David Brin's Uplift novels are among the most thrilling, highly regarded works of contemporary science fiction. Beginning with Sundiver, Brin provides an intriguing exploration of humanity's future in the universe. For nearly a billion years, every known sentient species in the universe has been the result of genetic and cultural guidance--or "uplifting"--by a previously uplifted patron race. Then humans are discovered. Having already uplifted chimps and dolphins, humanity clearly qualifies as an intelligent species, but did they actually evolve their own intelligence, or did some mysterious patron race begin the process, then suddenly abandon Earth? The answer to this mystery might be as close as our own sun, but it will take a daring dive into its fiery interior to know for sure. Sundiver begins David Brin's thoughtful, exhilarating exploration of a future filled with an imaginative array of strange alien races, dazzling scientific achievements, and age-old enigmas. Narrator George Wilson gives a strong, enthusiastic voice to Brin's search for humanity's destiny in the cosmic order of life.
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by David Brin
by David Guterson
by Johann David Wyss
by James Kaler
by Bill McLain
by Timothy B. Shutt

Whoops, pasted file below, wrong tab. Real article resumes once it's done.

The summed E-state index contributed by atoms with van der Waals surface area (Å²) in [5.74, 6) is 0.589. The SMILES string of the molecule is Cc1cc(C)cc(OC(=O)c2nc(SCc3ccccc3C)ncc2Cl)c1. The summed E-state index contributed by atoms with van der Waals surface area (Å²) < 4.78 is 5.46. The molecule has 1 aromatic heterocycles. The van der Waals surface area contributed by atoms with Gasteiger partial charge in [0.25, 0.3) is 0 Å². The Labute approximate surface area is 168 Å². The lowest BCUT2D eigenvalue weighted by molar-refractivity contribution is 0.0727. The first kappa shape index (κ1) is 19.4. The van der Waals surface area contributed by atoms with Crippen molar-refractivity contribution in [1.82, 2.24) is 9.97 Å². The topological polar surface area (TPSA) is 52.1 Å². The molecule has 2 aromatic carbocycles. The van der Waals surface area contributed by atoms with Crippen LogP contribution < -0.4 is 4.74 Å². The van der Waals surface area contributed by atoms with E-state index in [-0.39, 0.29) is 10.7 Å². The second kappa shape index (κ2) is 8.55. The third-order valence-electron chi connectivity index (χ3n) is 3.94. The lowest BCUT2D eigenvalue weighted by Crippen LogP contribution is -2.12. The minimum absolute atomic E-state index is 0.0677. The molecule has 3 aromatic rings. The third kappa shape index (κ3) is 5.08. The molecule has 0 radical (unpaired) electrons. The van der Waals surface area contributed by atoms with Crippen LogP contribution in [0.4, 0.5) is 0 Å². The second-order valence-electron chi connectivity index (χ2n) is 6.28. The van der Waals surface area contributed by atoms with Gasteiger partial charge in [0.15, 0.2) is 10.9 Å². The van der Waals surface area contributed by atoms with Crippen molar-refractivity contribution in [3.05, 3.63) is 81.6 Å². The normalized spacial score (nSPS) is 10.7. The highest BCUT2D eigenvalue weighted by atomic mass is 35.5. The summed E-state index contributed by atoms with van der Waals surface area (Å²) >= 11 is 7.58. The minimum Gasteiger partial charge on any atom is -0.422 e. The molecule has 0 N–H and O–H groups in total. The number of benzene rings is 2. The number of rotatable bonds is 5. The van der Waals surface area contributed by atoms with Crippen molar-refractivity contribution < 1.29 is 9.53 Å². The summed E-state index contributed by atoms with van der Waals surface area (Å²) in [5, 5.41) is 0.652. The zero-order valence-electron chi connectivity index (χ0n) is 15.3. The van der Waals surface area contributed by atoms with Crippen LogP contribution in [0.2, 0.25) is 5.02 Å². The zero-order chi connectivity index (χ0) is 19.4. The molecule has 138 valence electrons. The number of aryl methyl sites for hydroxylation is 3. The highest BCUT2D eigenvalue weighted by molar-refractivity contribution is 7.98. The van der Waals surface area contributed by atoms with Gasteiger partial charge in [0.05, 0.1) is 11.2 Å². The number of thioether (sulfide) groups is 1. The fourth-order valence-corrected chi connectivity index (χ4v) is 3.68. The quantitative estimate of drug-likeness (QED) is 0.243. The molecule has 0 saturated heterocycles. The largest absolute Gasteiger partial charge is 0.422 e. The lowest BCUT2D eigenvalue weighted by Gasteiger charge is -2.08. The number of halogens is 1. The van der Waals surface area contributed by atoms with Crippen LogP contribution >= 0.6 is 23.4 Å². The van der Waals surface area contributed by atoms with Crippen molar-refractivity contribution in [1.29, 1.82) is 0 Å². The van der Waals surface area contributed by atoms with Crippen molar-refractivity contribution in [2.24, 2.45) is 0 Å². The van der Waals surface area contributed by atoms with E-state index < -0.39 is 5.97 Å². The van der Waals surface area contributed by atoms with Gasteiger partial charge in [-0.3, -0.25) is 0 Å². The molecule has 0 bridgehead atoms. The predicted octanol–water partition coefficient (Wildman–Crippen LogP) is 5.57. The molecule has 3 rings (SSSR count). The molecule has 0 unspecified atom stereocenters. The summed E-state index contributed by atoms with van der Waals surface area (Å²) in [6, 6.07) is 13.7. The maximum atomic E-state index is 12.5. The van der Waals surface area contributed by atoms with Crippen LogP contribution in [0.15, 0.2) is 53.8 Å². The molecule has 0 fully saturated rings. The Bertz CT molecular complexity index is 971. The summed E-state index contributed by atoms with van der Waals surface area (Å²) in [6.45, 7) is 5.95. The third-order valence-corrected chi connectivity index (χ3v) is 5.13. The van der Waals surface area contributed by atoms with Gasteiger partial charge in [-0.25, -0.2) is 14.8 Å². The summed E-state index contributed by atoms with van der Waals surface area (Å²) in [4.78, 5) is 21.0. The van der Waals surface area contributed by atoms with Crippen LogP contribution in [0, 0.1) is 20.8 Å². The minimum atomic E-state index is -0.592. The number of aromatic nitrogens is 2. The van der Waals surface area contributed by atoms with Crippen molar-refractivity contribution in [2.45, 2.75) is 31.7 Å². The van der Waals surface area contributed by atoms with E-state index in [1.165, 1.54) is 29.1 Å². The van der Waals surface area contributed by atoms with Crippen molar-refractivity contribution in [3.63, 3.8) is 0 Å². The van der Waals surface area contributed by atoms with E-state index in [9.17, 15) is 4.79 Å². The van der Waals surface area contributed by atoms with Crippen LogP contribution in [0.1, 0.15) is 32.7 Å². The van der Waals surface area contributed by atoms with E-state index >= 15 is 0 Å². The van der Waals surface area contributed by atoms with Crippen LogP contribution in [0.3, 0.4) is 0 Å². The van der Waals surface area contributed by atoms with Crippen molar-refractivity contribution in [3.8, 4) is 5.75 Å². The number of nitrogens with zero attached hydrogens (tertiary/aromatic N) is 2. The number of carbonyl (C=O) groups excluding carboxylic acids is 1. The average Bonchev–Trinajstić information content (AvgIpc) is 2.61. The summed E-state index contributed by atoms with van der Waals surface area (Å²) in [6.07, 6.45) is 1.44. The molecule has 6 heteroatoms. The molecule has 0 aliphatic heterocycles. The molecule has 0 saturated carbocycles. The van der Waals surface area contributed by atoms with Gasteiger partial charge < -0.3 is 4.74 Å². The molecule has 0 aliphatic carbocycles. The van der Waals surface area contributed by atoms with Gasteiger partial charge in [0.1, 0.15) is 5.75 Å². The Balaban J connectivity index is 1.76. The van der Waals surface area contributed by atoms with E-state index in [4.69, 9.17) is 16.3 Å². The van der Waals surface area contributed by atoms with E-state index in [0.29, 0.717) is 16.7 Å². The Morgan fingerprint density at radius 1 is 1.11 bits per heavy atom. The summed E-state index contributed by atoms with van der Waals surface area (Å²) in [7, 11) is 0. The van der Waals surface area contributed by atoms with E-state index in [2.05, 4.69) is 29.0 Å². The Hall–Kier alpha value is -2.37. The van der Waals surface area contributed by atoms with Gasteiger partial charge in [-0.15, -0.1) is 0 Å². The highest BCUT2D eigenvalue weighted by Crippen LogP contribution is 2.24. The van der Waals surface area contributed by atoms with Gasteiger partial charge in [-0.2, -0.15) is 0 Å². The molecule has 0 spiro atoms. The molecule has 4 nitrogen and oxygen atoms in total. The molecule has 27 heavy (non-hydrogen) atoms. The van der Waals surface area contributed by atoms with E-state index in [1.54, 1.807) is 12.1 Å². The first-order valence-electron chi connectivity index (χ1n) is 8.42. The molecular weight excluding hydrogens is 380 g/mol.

by Joshua Kaplan
by Louis Sachar
by David Lubar
by David Klass
"Is there intelligent life on the Sun? Some two hundred years from now, a group of humans and extraterrestrials means to find out. Narrator George Wilson demonstrates an extraordinary gift for vocalizing creatures and characters who have no business talking at all. Dolphins, chimpanzees, extraterrestrials of many types, and, oh yes, humans receive careful and thorough attention, even when their accents change in the course of the story. Wilson's narrative passages sound like they were recorded on the "Star Trek" set. Engineering on this volume is, if anything, too clear, as every swallow, breath and moistening of lips comes across on the tapes, reminding us that we're listening to a human, not simply absorbing the story through his fine performance. R.P.L. (c) AudioFile 2001, Portland, Maine"
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